Dependency goes against the Internet’s original idea

I read recently how many thousands of web applications stopped working, when a small piece of code was deleted by its owner. The story relates to the person who had developed a JavaScript routine called ‘left-pad’ which did exactly what you might think, and padded out a text string to a predefined length. This 11 line piece of code became part of a number of open-source libraries.

Following a dispute over the name of the library, the author removed this function from GitHub and suddenly thousands of applications, which relied on it, stopped working.

This is a good illustration of how dependency can have very negative effects.

I called this to mind, when recently hearing about the problems with a very large e-mail service provider following a ransomware attack. When the Internet was designed, one of the key parameters was that it should be fail-safe, and packets of data would be automatically routed in the event of single or multiple points of failure. Clearly we have moved well away from that, where large providers host services, and I do wonder if there’s anyway of mitigating the dependency?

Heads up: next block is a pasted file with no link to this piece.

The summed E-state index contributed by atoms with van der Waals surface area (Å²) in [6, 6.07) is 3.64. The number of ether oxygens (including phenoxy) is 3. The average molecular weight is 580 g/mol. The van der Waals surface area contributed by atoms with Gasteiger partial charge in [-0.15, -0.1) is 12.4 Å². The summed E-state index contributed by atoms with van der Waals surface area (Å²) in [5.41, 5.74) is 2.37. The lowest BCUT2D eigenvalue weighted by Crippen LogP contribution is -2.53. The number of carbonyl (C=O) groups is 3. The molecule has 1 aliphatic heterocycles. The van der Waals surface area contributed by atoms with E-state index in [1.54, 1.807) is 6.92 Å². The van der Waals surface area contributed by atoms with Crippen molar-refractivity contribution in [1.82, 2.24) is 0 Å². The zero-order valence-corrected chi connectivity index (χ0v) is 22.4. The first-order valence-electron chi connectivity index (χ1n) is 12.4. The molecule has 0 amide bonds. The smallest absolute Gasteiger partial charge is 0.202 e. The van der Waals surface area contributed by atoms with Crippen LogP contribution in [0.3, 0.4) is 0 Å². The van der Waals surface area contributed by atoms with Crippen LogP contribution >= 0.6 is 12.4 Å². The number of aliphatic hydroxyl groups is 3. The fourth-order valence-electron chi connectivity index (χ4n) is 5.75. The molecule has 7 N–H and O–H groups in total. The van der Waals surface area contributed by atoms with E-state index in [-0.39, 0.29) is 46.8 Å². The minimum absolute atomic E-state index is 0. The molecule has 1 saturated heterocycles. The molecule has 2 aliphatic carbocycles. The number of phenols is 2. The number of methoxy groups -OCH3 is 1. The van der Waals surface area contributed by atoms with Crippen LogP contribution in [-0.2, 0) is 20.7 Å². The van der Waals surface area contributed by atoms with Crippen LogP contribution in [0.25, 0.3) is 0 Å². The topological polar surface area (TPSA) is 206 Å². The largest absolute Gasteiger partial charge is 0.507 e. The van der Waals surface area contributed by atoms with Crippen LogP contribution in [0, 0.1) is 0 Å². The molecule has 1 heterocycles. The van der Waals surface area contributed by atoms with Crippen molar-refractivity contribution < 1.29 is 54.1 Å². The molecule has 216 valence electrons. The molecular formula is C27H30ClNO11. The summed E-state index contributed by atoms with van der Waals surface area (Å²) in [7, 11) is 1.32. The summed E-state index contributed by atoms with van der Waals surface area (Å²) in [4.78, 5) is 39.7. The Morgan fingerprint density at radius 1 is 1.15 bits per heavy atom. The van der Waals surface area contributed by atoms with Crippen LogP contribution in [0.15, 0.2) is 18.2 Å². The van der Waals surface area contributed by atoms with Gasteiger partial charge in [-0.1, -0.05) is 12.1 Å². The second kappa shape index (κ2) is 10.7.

If not, perhaps it should be part of our continuity planning, and if you would like more information, you can contact us in the normal ways, use the contact form at or book a free 20-minute insight call at